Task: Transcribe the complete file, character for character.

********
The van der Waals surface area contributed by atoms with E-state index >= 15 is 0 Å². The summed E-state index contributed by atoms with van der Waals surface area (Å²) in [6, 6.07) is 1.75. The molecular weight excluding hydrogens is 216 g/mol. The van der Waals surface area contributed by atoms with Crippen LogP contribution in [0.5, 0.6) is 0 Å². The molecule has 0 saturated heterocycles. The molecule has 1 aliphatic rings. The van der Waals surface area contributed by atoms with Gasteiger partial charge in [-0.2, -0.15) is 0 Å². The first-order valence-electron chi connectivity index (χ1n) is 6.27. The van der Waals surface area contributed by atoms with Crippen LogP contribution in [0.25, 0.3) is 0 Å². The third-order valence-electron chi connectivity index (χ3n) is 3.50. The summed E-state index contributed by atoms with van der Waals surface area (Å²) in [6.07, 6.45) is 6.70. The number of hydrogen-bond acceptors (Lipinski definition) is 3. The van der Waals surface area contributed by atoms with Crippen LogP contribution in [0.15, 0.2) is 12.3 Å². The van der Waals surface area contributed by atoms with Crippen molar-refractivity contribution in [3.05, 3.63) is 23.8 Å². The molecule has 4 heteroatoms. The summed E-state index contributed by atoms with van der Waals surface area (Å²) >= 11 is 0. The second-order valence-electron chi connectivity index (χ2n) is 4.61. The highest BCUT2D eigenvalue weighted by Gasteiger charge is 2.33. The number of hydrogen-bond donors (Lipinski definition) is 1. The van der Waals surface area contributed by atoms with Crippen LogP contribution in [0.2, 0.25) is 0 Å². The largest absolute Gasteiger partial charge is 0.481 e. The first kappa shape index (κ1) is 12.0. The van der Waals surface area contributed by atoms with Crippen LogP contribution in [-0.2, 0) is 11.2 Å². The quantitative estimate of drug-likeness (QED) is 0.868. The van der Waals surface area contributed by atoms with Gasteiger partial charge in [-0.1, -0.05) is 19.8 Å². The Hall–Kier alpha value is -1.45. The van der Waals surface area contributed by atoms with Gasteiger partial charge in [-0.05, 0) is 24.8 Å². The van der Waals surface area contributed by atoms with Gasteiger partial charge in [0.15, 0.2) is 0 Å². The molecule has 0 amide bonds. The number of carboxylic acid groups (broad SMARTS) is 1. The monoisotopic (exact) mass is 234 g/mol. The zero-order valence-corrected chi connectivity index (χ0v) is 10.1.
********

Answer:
The van der Waals surface area contributed by atoms with E-state index >= 15 is 0 Å². The summed E-state index contributed by atoms with van der Waals surface area (Å²) in [6, 6.07) is 1.75. The molecular weight excluding hydrogens is 216 g/mol. The van der Waals surface area contributed by atoms with Crippen LogP contribution in [0.5, 0.6) is 0 Å². The molecule has 0 saturated heterocycles. The molecule has 1 aliphatic rings. The van der Waals surface area contributed by atoms with Gasteiger partial charge in [-0.2, -0.15) is 0 Å². The first-order valence-electron chi connectivity index (χ1n) is 6.27. The van der Waals surface area contributed by atoms with Crippen LogP contribution in [0.25, 0.3) is 0 Å². The third-order valence-electron chi connectivity index (χ3n) is 3.50. The summed E-state index contributed by atoms with van der Waals surface area (Å²) in [6.07, 6.45) is 6.70. The number of hydrogen-bond acceptors (Lipinski definition) is 3. The van der Waals surface area contributed by atoms with Crippen LogP contribution in [0.15, 0.2) is 12.3 Å². The van der Waals surface area contributed by atoms with Crippen molar-refractivity contribution in [3.05, 3.63) is 23.8 Å². The molecule has 4 heteroatoms. The summed E-state index contributed by atoms with van der Waals surface area (Å²) >= 11 is 0. The second-order valence-electron chi connectivity index (χ2n) is 4.61. The highest BCUT2D eigenvalue weighted by Gasteiger charge is 2.33. The number of hydrogen-bond donors (Lipinski definition) is 1. The van der Waals surface area contributed by atoms with Crippen LogP contribution in [0.2, 0.25) is 0 Å². The largest absolute Gasteiger partial charge is 0.481 e. The first kappa shape index (κ1) is 12.0. The van der Waals surface area contributed by atoms with Crippen LogP contribution in [-0.2, 0) is 11.2 Å². The quantitative estimate of drug-likeness (QED) is 0.868. The van der Waals surface area contributed by atoms with Gasteiger partial charge in [-0.1, -0.05) is 19.8 Å². The Hall–Kier alpha value is -1.45. The van der Waals surface area contributed by atoms with Gasteiger partial charge in [-0.05, 0) is 24.8 Å². The van der Waals surface area contributed by atoms with Gasteiger partial charge in [0.15, 0.2) is 0 Å². The molecule has 0 amide bonds. The number of carboxylic acid groups (broad SMARTS) is 1. The monoisotopic (exact) mass is 234 g/mol. The zero-order valence-corrected chi connectivity index (χ0v) is 10.1.